Explanation of Position after the Adoption of the UNGA72 Second Committee Resolution on South-South Cooperation for Development

Jason Lawrence
Adviser for Economic and Social Affairs
U.S. Mission to the United Nations
New York City
November 30, 2017


Thank you, Chair.

The United States joins consensus on this resolution and would like to issue the following explanation of position on several issues in the resolution.

Over the years, the United States, working together with other Member States, has provided support to UN entities for their good work in facilitating cooperation among developing countries, which the UN refers to as “south-south cooperation.”

In the past several years, the United States has also voiced serious concerns about wrong-doings associated with UN’s south-south cooperation work. We have called on the Secretary-General and senior managers to take the necessary actions to remedy them and to strengthen management oversight to prevent them from occurring in the future. We note that while UNDP and the Office for South-South Cooperation have taken steps in this regard, some member states’ resistance in this resolution to addressing these issues in a forthright way, such as calling on the Secretary-General to work with the Office of Internal Oversight Services and UNDP Office of Audit and Investigation on a reform plan, has seriously undermined Member States’ collective oversight responsibility.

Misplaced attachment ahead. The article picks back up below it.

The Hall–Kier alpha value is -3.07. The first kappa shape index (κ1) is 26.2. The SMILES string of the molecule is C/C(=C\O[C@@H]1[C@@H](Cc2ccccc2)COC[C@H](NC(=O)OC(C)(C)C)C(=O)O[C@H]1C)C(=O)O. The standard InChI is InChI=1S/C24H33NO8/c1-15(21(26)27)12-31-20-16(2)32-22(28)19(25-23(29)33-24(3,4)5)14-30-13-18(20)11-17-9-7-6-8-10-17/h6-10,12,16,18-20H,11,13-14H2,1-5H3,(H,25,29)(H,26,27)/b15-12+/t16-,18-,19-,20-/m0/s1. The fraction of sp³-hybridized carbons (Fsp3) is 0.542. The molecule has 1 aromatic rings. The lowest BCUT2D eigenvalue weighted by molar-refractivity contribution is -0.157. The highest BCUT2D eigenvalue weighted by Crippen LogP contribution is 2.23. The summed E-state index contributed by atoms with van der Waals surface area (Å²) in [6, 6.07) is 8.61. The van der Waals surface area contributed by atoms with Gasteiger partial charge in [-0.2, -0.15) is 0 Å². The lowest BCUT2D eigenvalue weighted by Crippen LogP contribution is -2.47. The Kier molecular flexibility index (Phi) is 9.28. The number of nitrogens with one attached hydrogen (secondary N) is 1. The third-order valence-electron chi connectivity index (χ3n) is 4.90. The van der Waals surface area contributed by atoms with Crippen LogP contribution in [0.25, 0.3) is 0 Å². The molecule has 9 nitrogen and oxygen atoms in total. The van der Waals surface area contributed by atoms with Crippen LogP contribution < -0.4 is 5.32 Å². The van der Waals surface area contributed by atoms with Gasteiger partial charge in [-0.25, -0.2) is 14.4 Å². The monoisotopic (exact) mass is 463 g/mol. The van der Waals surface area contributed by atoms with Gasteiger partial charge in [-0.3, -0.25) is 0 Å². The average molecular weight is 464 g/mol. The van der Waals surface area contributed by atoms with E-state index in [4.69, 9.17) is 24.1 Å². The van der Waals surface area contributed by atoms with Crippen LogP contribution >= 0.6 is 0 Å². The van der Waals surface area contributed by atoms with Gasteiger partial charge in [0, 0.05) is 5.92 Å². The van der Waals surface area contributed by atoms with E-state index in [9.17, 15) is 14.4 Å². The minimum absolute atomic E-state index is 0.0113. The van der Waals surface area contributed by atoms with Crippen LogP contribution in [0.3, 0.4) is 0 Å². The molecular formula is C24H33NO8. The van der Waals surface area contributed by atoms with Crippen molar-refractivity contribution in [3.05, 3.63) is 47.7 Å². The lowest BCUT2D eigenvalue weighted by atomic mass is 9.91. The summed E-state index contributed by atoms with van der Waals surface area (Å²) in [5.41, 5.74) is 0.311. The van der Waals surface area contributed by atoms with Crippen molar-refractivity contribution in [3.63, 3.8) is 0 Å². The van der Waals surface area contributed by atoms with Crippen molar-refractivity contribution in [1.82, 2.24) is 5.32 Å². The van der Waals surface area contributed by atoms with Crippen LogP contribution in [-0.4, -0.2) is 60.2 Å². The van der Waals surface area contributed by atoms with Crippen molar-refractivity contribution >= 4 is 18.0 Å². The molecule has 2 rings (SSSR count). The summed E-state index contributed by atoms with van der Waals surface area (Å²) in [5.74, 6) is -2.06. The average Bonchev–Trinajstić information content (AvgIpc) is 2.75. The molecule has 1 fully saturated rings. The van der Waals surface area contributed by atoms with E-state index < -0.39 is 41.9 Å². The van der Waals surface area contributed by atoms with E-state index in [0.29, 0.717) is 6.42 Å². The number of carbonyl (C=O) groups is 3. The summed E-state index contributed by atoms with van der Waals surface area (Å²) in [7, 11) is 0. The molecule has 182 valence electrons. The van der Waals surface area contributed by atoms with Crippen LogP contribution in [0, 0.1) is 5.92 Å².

We reiterate our call for the Secretary-General, in line with his reform mandate, to lead a comprehensive review and reform of UN entities involved in south-south cooperation work, including the High-Level Committee on South-South Cooperation, to strengthen their transparency, accountability, oversight, and effectiveness.

In addition, with respect to the paragraphs dealing with technology transfer, the United States disassociates from OP14, OP21, and OP28 to the extent that such language could promote technology transfer that is not voluntary and on mutually agreed terms. For the United States, any such language will have no standing in future negotiations. The United States continues to oppose language that we believe undermines intellectual property rights.

With regard to this resolution’s references to the 2030 Agenda for Sustainable Development, the Addis Ababa Action Agenda, the Paris Agreement, and climate change, we addressed our concerns in the general statement delivered on November 17.

Thank you.